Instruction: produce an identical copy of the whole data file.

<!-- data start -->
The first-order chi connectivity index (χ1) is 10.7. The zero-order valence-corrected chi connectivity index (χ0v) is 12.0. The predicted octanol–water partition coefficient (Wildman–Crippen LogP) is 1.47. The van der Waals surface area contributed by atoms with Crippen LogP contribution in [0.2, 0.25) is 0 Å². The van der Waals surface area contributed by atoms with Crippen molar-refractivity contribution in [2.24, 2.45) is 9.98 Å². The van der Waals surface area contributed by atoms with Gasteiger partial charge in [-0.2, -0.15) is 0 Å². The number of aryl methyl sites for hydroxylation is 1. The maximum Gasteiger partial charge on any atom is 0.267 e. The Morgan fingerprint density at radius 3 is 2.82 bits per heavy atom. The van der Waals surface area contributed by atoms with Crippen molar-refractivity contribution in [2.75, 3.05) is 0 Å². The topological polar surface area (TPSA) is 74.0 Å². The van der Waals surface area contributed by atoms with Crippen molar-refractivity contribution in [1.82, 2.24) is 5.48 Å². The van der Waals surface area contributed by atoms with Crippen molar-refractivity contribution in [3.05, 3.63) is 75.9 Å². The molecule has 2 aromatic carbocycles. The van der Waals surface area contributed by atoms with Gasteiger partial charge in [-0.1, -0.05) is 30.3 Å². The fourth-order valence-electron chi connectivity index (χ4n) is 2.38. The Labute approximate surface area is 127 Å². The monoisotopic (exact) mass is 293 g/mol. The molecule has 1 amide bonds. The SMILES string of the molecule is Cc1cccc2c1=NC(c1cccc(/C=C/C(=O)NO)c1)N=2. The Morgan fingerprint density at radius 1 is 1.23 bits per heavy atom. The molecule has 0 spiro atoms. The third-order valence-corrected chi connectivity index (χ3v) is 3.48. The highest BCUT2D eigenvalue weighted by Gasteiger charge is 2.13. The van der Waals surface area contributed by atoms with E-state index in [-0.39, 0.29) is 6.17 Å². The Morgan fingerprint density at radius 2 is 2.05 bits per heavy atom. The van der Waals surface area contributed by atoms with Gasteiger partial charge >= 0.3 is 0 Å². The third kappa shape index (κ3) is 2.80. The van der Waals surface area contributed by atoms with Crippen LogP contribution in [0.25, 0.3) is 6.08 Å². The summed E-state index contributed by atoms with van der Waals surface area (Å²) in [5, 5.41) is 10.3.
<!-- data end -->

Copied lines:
The first-order chi connectivity index (χ1) is 10.7. The zero-order valence-corrected chi connectivity index (χ0v) is 12.0. The predicted octanol–water partition coefficient (Wildman–Crippen LogP) is 1.47. The van der Waals surface area contributed by atoms with Crippen LogP contribution in [0.2, 0.25) is 0 Å². The van der Waals surface area contributed by atoms with Crippen molar-refractivity contribution in [2.24, 2.45) is 9.98 Å². The van der Waals surface area contributed by atoms with Gasteiger partial charge in [-0.2, -0.15) is 0 Å². The number of aryl methyl sites for hydroxylation is 1. The maximum Gasteiger partial charge on any atom is 0.267 e. The Morgan fingerprint density at radius 3 is 2.82 bits per heavy atom. The van der Waals surface area contributed by atoms with Crippen molar-refractivity contribution in [2.75, 3.05) is 0 Å². The topological polar surface area (TPSA) is 74.0 Å². The van der Waals surface area contributed by atoms with Crippen molar-refractivity contribution in [1.82, 2.24) is 5.48 Å². The van der Waals surface area contributed by atoms with Crippen molar-refractivity contribution in [3.05, 3.63) is 75.9 Å². The molecule has 2 aromatic carbocycles. The van der Waals surface area contributed by atoms with Gasteiger partial charge in [-0.1, -0.05) is 30.3 Å². The fourth-order valence-electron chi connectivity index (χ4n) is 2.38. The Labute approximate surface area is 127 Å². The monoisotopic (exact) mass is 293 g/mol. The molecule has 1 amide bonds. The SMILES string of the molecule is Cc1cccc2c1=NC(c1cccc(/C=C/C(=O)NO)c1)N=2. The Morgan fingerprint density at radius 1 is 1.23 bits per heavy atom. The molecule has 0 spiro atoms. The third-order valence-corrected chi connectivity index (χ3v) is 3.48. The highest BCUT2D eigenvalue weighted by Gasteiger charge is 2.13. The van der Waals surface area contributed by atoms with E-state index in [-0.39, 0.29) is 6.17 Å². The Morgan fingerprint density at radius 2 is 2.05 bits per heavy atom. The van der Waals surface area contributed by atoms with Gasteiger partial charge >= 0.3 is 0 Å². The third kappa shape index (κ3) is 2.80. The van der Waals surface area contributed by atoms with Crippen LogP contribution in [0.25, 0.3) is 6.08 Å². The summed E-state index contributed by atoms with van der Waals surface area (Å²) in [5, 5.41) is 10.3.